Statistics and history may not be on their side, but sometimes a home advantage can make all the difference on the day.
This is exactly what Russia will be hoping for in this week’s World Cup opener after the host country named their final 23-man team.
Leading the team sheet are the duo from PFC CSKA Moscow, national captain Igor Akinfeev and midfield superstar Aleksandr Golovin.
The Russian goalkeeper and captain Akinfeev is seen as one of the most influential figures for this year’s campaign. The PFC CSKA Moscow captain has more than 100 caps for his country and six Russian titles under his belt. The Russians will hope Akinfeev can continue to perform as in the national competition, where he has kept more clean sheets in Russian football history than any other goalkeeper. If the team is to succeed a strong showing from Akinfeev is a must.
Another vital player from PFC CSKA Moscow is 22-year-old Golovin. The central midfielder is a star for the national club and is regarded as Russia’s greatest hope at this year’s competition. He creates plays, dictates the tempo and is in goalscoring form. In the past season of national competition, the midfielder scored seven times.
Some 9,000 people attended an open training session of the Russian national football team at the CSKA stadium in Moscow held as part of the squad’s preparations for the 2018 FIFA World Cup, which kicks off on June 14. #FIFAWorldCup pic.twitter.com/ZGhUrgBpCN
— Azhar Ali (@AzharUom) June 9, 2018
This World Cup marks the 11th time the Russians have competed on football’s biggest stage, but history is not on their side. The team has only made it past the group stage once (back when the nation appeared as the USSR) and will go into this competition at its lowest-ever world ranking of 70th. The ranking means Russia is the lowest-ranked team to try to win a World Cup on home soil. Add to this the fact Russia automatically qualified as the host nation and the odds are not great for the team. Nonetheless, their first match on Thursday will open the competition against Saudi Arabia, the next worst-ranked team.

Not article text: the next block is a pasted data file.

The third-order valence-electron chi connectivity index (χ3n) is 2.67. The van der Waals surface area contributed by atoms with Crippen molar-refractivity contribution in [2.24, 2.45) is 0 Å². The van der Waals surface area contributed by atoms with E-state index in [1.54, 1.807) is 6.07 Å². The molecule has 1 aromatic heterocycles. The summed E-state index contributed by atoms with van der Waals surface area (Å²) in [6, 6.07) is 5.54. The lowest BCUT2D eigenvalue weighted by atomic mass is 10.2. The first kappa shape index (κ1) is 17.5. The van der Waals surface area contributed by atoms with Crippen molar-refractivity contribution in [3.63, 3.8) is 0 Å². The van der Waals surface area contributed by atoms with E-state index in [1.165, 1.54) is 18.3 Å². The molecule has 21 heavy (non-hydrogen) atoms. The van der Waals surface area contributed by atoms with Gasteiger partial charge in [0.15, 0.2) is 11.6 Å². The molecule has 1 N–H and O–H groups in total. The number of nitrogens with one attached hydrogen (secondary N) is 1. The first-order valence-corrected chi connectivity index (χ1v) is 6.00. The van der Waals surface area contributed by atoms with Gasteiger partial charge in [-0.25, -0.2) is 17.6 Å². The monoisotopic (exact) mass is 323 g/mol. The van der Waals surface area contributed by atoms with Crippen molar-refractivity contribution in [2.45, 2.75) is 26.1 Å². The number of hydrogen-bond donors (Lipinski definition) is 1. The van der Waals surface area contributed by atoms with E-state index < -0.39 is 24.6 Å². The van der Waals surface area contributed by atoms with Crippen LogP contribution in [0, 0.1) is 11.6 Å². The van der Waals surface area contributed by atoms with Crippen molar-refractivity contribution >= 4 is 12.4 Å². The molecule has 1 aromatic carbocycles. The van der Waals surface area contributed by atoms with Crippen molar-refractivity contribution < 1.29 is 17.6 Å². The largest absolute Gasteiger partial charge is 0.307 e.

In fact, Russia’s grouping against Saudi Arabia, Egypt and Uruguay has been analysed by data guru Nate Silver as the easiest group in the modern history of the World Cup.
Homeground advantages have played a role in past World Cups. Remember South Korea making it all the way to the semifinals in 2002? Or even England winning the whole thing in 1966? A Russian win is incredibly unlikely, but with their grouping and home advantage, entry into the Round of 16 is possible.
Odds do not mean too much to the fans in Russia, who clearly still believe their team could make the impossible possible. An open training session at the CSKA stadium in Moscow drew a crowd of more than 9000 to support their team last Saturday.
Furthermore, the team’s recent performances show a team that is willing to go up against any opponent as they’ve played recent friendlies against a quartet of former World Cup champions in Brazil, France, Spain and Argentina.
Russia also played a friendly match against Austria at the end of May, going down 1-0. But their match last week saw them neck-and-neck with their Turkish opponents to end at a 1-1 stalemate.
National coach Stanislav Cherchesov will hope the team’s grouping against Egypt, Uruguay and Saudi Arabia allows the team an unlikely run in the later stages. The former USSR and Russia international goalkeeper has experience as a player in the 1994 and 2002 FIFA World Cups, before being appointed coach in 2016.
The opening match, set to be held at Moscow’s 81,000-capacity Luzhniki Stadium, will kick off the World Cup on Thursday as a champion for the month-long event across Russia will be crowned on July 15.
Russia’s final 23-man squad
Igor Akinfeev, Vladimir Gabulov, Andrey Lunev; Sergei Ignashevich, Mario Fernandes, Vladimir Granat, Fyodor Kudryashov, Andrei Semyonov, Igor Smolnikov, Ilya Kutepov, Aleksandr Yerokhin, Yuri Zhirkov, Daler Kuzyaev, Aleksandr Golovin, Alan Dzagoev, Roman Zobnin, Aleksandr Samedov, Yuri Gazinsky, Anton Miranchuk, Denis Cheryshev, Artyom Dzyuba, Aleksei Miranchuk, Fyodor Smolov.